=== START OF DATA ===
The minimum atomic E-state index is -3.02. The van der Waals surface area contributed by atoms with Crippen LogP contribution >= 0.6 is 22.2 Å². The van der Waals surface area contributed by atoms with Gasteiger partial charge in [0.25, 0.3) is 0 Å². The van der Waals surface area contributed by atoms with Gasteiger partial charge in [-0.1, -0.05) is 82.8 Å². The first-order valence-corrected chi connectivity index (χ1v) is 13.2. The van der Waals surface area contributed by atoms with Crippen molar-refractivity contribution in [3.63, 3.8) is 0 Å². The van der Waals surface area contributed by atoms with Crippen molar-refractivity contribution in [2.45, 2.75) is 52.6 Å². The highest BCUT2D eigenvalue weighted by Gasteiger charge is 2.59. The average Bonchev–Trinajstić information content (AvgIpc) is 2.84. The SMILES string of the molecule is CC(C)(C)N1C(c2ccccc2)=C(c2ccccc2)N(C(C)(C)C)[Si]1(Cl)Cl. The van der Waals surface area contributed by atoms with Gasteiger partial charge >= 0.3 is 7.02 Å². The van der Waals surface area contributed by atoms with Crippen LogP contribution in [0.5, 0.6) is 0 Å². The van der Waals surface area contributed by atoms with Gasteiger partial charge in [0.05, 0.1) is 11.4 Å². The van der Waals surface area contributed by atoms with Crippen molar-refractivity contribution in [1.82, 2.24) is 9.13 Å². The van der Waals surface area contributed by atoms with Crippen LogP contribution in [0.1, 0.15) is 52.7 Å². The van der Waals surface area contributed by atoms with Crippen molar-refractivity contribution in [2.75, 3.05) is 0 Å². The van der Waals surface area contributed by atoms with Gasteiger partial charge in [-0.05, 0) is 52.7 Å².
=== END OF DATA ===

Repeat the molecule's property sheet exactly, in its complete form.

The minimum atomic E-state index is -3.02. The van der Waals surface area contributed by atoms with Crippen LogP contribution >= 0.6 is 22.2 Å². The van der Waals surface area contributed by atoms with Gasteiger partial charge in [0.25, 0.3) is 0 Å². The van der Waals surface area contributed by atoms with Gasteiger partial charge in [-0.1, -0.05) is 82.8 Å². The first-order valence-corrected chi connectivity index (χ1v) is 13.2. The van der Waals surface area contributed by atoms with Crippen molar-refractivity contribution in [3.63, 3.8) is 0 Å². The van der Waals surface area contributed by atoms with Crippen molar-refractivity contribution in [2.45, 2.75) is 52.6 Å². The highest BCUT2D eigenvalue weighted by Gasteiger charge is 2.59. The average Bonchev–Trinajstić information content (AvgIpc) is 2.84. The SMILES string of the molecule is CC(C)(C)N1C(c2ccccc2)=C(c2ccccc2)N(C(C)(C)C)[Si]1(Cl)Cl. The van der Waals surface area contributed by atoms with Gasteiger partial charge >= 0.3 is 7.02 Å². The van der Waals surface area contributed by atoms with Crippen LogP contribution in [0.5, 0.6) is 0 Å². The van der Waals surface area contributed by atoms with Gasteiger partial charge in [0.05, 0.1) is 11.4 Å². The van der Waals surface area contributed by atoms with Crippen molar-refractivity contribution in [1.82, 2.24) is 9.13 Å². The van der Waals surface area contributed by atoms with Crippen LogP contribution in [0.1, 0.15) is 52.7 Å². The van der Waals surface area contributed by atoms with Crippen molar-refractivity contribution in [2.75, 3.05) is 0 Å². The van der Waals surface area contributed by atoms with Gasteiger partial charge in [-0.05, 0) is 52.7 Å².